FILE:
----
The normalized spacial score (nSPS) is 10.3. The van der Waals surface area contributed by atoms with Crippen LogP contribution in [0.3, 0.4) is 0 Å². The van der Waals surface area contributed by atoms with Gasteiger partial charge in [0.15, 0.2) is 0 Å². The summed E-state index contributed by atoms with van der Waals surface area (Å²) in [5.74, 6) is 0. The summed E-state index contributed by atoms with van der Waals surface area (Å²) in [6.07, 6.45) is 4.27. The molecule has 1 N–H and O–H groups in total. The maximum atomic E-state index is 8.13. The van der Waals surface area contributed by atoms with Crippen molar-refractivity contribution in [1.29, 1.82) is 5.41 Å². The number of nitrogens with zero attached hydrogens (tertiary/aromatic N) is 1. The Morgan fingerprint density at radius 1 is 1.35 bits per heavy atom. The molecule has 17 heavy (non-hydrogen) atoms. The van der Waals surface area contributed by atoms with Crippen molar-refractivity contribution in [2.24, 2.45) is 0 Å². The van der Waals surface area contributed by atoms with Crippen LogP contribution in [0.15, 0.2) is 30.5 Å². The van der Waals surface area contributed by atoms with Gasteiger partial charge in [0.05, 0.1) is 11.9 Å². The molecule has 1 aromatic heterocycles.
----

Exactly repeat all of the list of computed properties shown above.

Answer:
The normalized spacial score (nSPS) is 10.3. The van der Waals surface area contributed by atoms with Crippen LogP contribution in [0.3, 0.4) is 0 Å². The van der Waals surface area contributed by atoms with Gasteiger partial charge in [0.15, 0.2) is 0 Å². The summed E-state index contributed by atoms with van der Waals surface area (Å²) in [5.74, 6) is 0. The summed E-state index contributed by atoms with van der Waals surface area (Å²) in [6.07, 6.45) is 4.27. The molecule has 1 N–H and O–H groups in total. The maximum atomic E-state index is 8.13. The van der Waals surface area contributed by atoms with Crippen molar-refractivity contribution in [1.29, 1.82) is 5.41 Å². The number of nitrogens with zero attached hydrogens (tertiary/aromatic N) is 1. The Morgan fingerprint density at radius 1 is 1.35 bits per heavy atom. The molecule has 17 heavy (non-hydrogen) atoms. The van der Waals surface area contributed by atoms with Crippen molar-refractivity contribution in [2.24, 2.45) is 0 Å². The van der Waals surface area contributed by atoms with Crippen LogP contribution in [0.15, 0.2) is 30.5 Å². The van der Waals surface area contributed by atoms with Gasteiger partial charge in [0.05, 0.1) is 11.9 Å². The molecule has 1 aromatic heterocycles.